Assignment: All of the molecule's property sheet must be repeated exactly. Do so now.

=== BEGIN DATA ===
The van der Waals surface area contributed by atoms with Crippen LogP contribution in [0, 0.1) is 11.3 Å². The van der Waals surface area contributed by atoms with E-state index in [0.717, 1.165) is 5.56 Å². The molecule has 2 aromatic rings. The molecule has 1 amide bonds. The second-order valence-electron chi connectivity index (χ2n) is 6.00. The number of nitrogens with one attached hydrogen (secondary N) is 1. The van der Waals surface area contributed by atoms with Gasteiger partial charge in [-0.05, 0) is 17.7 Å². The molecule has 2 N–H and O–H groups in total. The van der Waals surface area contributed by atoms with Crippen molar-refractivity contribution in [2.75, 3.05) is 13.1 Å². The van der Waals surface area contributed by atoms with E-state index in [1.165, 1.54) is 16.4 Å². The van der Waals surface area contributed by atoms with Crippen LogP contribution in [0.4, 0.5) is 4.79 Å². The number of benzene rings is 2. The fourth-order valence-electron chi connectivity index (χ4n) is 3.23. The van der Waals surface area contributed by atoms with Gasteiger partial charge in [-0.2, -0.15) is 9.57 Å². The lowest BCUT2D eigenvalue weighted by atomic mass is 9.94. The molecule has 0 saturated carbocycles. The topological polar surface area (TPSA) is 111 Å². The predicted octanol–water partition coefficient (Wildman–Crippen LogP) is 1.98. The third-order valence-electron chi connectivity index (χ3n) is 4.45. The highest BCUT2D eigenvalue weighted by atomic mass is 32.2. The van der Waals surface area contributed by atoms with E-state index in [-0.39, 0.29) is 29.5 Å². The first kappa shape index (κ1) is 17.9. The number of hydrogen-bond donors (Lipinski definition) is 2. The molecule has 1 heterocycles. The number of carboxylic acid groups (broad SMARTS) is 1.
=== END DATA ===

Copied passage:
The van der Waals surface area contributed by atoms with Crippen LogP contribution in [0, 0.1) is 11.3 Å². The van der Waals surface area contributed by atoms with E-state index in [0.717, 1.165) is 5.56 Å². The molecule has 2 aromatic rings. The molecule has 1 amide bonds. The second-order valence-electron chi connectivity index (χ2n) is 6.00. The number of nitrogens with one attached hydrogen (secondary N) is 1. The van der Waals surface area contributed by atoms with Gasteiger partial charge in [-0.05, 0) is 17.7 Å². The molecule has 2 N–H and O–H groups in total. The van der Waals surface area contributed by atoms with Crippen molar-refractivity contribution in [2.75, 3.05) is 13.1 Å². The van der Waals surface area contributed by atoms with E-state index in [1.165, 1.54) is 16.4 Å². The van der Waals surface area contributed by atoms with Crippen LogP contribution in [0.4, 0.5) is 4.79 Å². The number of benzene rings is 2. The fourth-order valence-electron chi connectivity index (χ4n) is 3.23. The van der Waals surface area contributed by atoms with Gasteiger partial charge in [-0.2, -0.15) is 9.57 Å². The lowest BCUT2D eigenvalue weighted by atomic mass is 9.94. The molecule has 0 saturated carbocycles. The topological polar surface area (TPSA) is 111 Å². The predicted octanol–water partition coefficient (Wildman–Crippen LogP) is 1.98. The third-order valence-electron chi connectivity index (χ3n) is 4.45. The highest BCUT2D eigenvalue weighted by atomic mass is 32.2. The van der Waals surface area contributed by atoms with E-state index in [-0.39, 0.29) is 29.5 Å². The first kappa shape index (κ1) is 17.9. The number of hydrogen-bond donors (Lipinski definition) is 2. The molecule has 1 heterocycles. The number of carboxylic acid groups (broad SMARTS) is 1.